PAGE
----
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The blended system can deliver 2 hour 40 minute travel times: Fact or fantasy?

We asked the question in April and we will ask it again. Can the blended system make the promised 2 hour 40 minute travel time?

The most significant change in the Authority’s revised Business Plan was the adoption of a “blended” system. The good news was that it could be less impactful to communities and be cheaper to construct. The bad news was that it would further compromise travel times between San Francisco and Los Angeles.

Travel times, not travel speeds, are the single most important determinant of market share for a high speed rail system.

Previous decisions to travel along the east side of the Central Valley, instead of the I-5 corridor, and a significant detour to Palmdale had already lengthened the route  by more than 80 miles, mandating high travel speeds through many communities.

The state bond measure mandates a travel time between San Francisco’s Transbay Terminal and Los Angeles Union Station of 2 hours 40 minutes. This time was  important; previous ridership studies had determined that a rail system would need to be that fast to compete with air travel.

CARRD has followed the project closely for the past 3 ½ years. Authority consultants have produced detailed analysis after detailed analysis of how minor changes to the route would impact travel times. With no stops at all, the calculations showed that the Authority could make the time requirement for the full system with not a second to spare.

In March, Caltrain released the final results of a study assessing the feasibility of a blended system. There was a way to fit high speed rail trains into a blended schedule, but the travel times would suffer. In the best case, trains would take about 20 minutes more than previously assumed to get from San Francisco to San Jose.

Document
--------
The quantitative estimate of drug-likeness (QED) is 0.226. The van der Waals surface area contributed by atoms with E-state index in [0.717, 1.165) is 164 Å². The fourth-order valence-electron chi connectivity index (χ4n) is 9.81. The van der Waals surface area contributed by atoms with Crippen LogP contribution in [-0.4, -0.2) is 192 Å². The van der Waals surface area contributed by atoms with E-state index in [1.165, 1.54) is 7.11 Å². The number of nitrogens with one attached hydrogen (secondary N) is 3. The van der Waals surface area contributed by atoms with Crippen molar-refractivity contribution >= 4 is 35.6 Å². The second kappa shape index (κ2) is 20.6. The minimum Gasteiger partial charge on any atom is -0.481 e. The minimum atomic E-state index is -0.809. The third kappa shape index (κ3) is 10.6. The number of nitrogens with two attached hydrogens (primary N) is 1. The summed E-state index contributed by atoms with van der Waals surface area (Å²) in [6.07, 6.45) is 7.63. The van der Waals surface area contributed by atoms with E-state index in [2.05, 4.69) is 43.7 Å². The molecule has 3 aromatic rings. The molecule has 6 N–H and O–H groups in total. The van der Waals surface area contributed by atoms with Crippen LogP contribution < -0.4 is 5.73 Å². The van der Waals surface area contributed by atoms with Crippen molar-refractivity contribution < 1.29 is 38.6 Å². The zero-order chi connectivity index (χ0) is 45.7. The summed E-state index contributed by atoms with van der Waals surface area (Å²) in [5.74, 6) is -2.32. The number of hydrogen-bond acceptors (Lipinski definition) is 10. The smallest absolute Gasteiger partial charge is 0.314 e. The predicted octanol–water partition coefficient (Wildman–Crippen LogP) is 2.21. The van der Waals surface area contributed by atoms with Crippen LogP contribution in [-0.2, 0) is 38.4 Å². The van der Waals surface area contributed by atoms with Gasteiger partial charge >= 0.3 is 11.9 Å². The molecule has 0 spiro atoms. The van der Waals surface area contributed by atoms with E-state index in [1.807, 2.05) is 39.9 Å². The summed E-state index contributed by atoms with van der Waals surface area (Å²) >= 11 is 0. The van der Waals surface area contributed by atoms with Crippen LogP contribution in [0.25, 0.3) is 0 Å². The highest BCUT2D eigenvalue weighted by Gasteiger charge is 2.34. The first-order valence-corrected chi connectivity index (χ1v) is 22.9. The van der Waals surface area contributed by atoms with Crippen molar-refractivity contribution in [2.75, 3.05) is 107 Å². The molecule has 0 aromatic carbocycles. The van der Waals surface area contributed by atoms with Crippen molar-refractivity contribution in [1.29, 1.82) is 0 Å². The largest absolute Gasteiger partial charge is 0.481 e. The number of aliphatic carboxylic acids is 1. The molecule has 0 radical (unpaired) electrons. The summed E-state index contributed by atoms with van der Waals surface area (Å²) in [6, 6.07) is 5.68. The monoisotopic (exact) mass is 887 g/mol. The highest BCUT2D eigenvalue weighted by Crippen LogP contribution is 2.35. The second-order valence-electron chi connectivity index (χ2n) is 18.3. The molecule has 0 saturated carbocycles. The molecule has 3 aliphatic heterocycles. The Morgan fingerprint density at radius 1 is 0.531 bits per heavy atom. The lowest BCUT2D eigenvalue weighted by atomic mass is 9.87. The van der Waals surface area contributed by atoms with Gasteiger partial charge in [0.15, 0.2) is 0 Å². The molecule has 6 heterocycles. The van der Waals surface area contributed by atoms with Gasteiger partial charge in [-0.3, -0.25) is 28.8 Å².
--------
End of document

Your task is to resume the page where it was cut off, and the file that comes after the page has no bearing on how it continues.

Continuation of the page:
Even if Caltrain and high speed rail trains were to reach the same maximum speed, Caltrain makes many local stops over the 50 mile corridor. This means the average speed between Caltrain and high speed rail would differ substantially. This limits the capacity of the corridor and the travel times for high speed rail trains.

We were surprised to see no mention of the impact of the blended system on travel times in the business plan. We were even more surprised to see a presentation at the April board meeting that claimed the blended system would deliver  a 2 hour 40 minute travel time.  Not only did this defy logic, but the ridership report supporting the business plan showed that the fastest scheduled trains were going to take 3 hours, which would be consistent with the results from the Caltrain study.

On April 18th, CARRD testified at an Assembly hearing on High Speed Rail about the inconsistencies in the travel times and asked for substantiation of the 2 hour 40 minute travel time assertion and presented copies documenting the discrepancies to the committee and to California High Speed Rail board members.

The Authority declined to provide any analysis backing up the claim that had been made at their board meeting.

Kathy Hamilton of the San Francisco Examiner who witnessed the altercation at the committee meeting immediately made a Public Records Request for the documents used to derive the travel times in the board presentation. By law, the Authority should respond within 10 calendar days.

On May 31, 2012 (43 days later), Ms. Hamilton received the following response:

The answer is that no document exists. These were verbal assertions based on skill, experience, and optimism and so Dan Richard went with the expertise of the engineers offering these assertions. I have been informed that a memo is in the process of being drafted on this very issue and I will provide that to you as soon as its complete.”

At this point, not all the facts have emerged but there are some  questions.

  • What is the travel time for regularly scheduled San Francisco to Los Angeles trains under the blended system?
  • Who made the decision to include a 2hour 40 minute travel time for the blended plan in the Board presentation?
  • Has Parsons Brinckerhoff done any analysis on the travel times for the blended system?
  • Where did the 3 hour travel time in the ridership forecasts come from?  Traditionally, the train schedules for alternatives have been supplied by Parsons Brinckerhoff.
  • When presented with evidence that indicated the 2 hour 40 minute travel time might not be correct, what action did board members take?


Original CHSRA referenced in our reports

Slide from Board Meeting Asserting Travel Time for Blended System

Schedules and conclusion of Caltrain’s blended system analysis


CARRD article about discrepancy between schedule in ridership report and board presentation


Full Caltrain Final Blended Operations Analysis report


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